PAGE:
back *****************VOLUME 18 page 7 ***************** page 1
*****After two days of steady drizzle the rain let up this afternoon and I managed to at last recheck the Ahoa sites, these I had searched last week before they had been planted and now the potatoes were already in the ground and starting to sprout. We have been concentrating on these sites for the last month, after their first ploughing of the season. Some of the artifacts that have been recovered are detailed in Volume 17 and the more recent discoveries are presented here.
*****Last Saturday I made a quick search of ATIAHARA #3 which had been just ploughed and found little (a 3C fragment with a pecked shoulder and well ground back, and one well made branch coral file, both from the midden zone). Today I made a more thorough search in the hopes of finding fishhooks but found really nothing, the field still in a ploughed only condition. ATIAHARA #4 was ready for planting having been finely tilled, it was only ploughed on my last search when I found an interesting butt fragment probably from a 3Ga as well as a large piece of worked pearl shell. Now the fine tilling had covered up a lot of the heavier objects and only a few objects were exposed by the light rain. However a serious search turned up two 4Aa fragments in the southwest corner. One, a finely pecked butt fragment, where all of the poll as well as the horn had been pecked, also the sides and posterior surface ground, this fragment derives from a much perfectioned specimen. The second is from the mid-section of a virtually unpecked specimen which has also been ground, thus the two being rather different extremes in the same type. Somewhat closer to the road, I found a rather curious but thoroughly broken adze. Originally this small adze was so extensively ground that almost all scars had been eliminated, a shallow shoulder is found ground into place. About half of the adze is missing (the left side) and the diagrammatic reconstruction a simple matter, however the classification of this adze is another matter. The shoulder cross section is highly trapezoidal, the front convex transversely (see Diagram 18.20).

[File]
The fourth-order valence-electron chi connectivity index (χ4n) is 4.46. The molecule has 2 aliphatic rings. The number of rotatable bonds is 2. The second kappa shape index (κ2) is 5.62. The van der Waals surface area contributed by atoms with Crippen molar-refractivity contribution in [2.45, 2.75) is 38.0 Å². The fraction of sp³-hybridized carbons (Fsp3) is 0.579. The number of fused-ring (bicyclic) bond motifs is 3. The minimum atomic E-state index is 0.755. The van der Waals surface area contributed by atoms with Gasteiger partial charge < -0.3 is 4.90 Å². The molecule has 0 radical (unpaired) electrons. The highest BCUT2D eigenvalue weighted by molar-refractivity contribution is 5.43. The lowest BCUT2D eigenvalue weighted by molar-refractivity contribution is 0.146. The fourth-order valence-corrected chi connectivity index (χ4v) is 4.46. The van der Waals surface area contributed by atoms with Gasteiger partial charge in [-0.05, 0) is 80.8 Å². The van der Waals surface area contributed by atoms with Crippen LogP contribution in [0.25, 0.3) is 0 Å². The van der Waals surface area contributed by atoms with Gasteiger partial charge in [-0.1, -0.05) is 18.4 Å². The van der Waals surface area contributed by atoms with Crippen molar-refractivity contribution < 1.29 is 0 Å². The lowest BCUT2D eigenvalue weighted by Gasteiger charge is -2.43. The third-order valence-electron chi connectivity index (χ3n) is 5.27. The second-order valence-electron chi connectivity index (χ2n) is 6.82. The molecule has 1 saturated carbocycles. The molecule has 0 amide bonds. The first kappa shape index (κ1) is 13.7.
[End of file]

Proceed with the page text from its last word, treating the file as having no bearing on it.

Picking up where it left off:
*****From here on to ATIAHARA #5 where the potatoes have been planted and the rows hoed, there is little left on the large scale, however I managed to find a fishhook fragment (bend) and a well as a finely finished blade from an adze which could perhaps be similar to the fragment from ATIAHARA #4.
*****Finally, I searched AHOAPOFATU #1,(Ahoa) which was now planted and a few of the plants sprouting, the conditions were ideal for looking for the smaller objects such as fishhooks, however I searched long and hard without finding a single one, but was rewarded instead with a number of other artifacts. One small
pearl-shell fishhook blank was found about 30 meters from the road, also a small shell adze, or scraper. A small unfinished adze blank was recovered last Saturday and today yet another, both quite interesting examples of quick and efficient, economical chipping of small flakes. A third unfinished fragment is illustrated in Diagram 18.38 this is a plano-convex form. Not far from the test pit #1 (see map 18.2a) site I recovered a very pointed branch coral file and mid field a square cross sectioned fragment very similar to another fragment also from AHOAPOFATU and illustrated in Volume 13 (page 130 and Appendix A) the two fragments both ground, are unique in their cross section which is unlike most known Tubuai adze forms (Diagram 18.22).
*****The best discovery of the day came at last, on my final pass out of the rows to return home. After three hours of concentrated searching my eyes were as tired as my legs and it was rather a bit of luck that I even bothered to check a rather smooth looking, light grey flake that somehow caught my attention. It turned out not to be a flake at all but rather a part of the bevel of a small chisel hiding below the surface. This unbroken, finished artifact, is illustrated in Diagram 18.14 In colour and from the style of the chipping (deep scoop scars) I would guess it to be one of the oldest artifacts recovered from this site. These small chisels are exceptionally rare, especially unbroken and diagnostically invaluable in as much as that from this complete specimen certain of the broken un-classified fragments may be recognized as being of the same type.